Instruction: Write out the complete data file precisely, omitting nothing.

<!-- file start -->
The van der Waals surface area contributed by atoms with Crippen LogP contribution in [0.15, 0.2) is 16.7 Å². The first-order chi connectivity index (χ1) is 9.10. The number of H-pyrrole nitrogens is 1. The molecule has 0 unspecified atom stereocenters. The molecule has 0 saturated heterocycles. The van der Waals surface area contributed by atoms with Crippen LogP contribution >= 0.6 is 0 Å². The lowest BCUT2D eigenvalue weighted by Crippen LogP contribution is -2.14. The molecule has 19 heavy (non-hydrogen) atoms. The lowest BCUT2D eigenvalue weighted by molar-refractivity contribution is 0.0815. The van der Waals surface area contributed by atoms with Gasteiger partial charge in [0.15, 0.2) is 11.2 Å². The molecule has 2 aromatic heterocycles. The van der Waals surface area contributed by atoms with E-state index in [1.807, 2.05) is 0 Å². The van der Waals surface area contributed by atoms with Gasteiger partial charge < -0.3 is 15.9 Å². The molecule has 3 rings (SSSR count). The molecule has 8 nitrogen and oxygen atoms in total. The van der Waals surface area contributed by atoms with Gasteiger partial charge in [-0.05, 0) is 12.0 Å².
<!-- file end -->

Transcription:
The van der Waals surface area contributed by atoms with Crippen LogP contribution in [0.15, 0.2) is 16.7 Å². The first-order chi connectivity index (χ1) is 9.10. The number of H-pyrrole nitrogens is 1. The molecule has 0 unspecified atom stereocenters. The molecule has 0 saturated heterocycles. The van der Waals surface area contributed by atoms with Crippen LogP contribution >= 0.6 is 0 Å². The lowest BCUT2D eigenvalue weighted by Crippen LogP contribution is -2.14. The molecule has 19 heavy (non-hydrogen) atoms. The lowest BCUT2D eigenvalue weighted by molar-refractivity contribution is 0.0815. The van der Waals surface area contributed by atoms with Gasteiger partial charge in [0.15, 0.2) is 11.2 Å². The molecule has 2 aromatic heterocycles. The van der Waals surface area contributed by atoms with E-state index in [1.807, 2.05) is 0 Å². The van der Waals surface area contributed by atoms with Gasteiger partial charge < -0.3 is 15.9 Å². The molecule has 3 rings (SSSR count). The molecule has 8 nitrogen and oxygen atoms in total. The van der Waals surface area contributed by atoms with Gasteiger partial charge in [-0.05, 0) is 12.0 Å².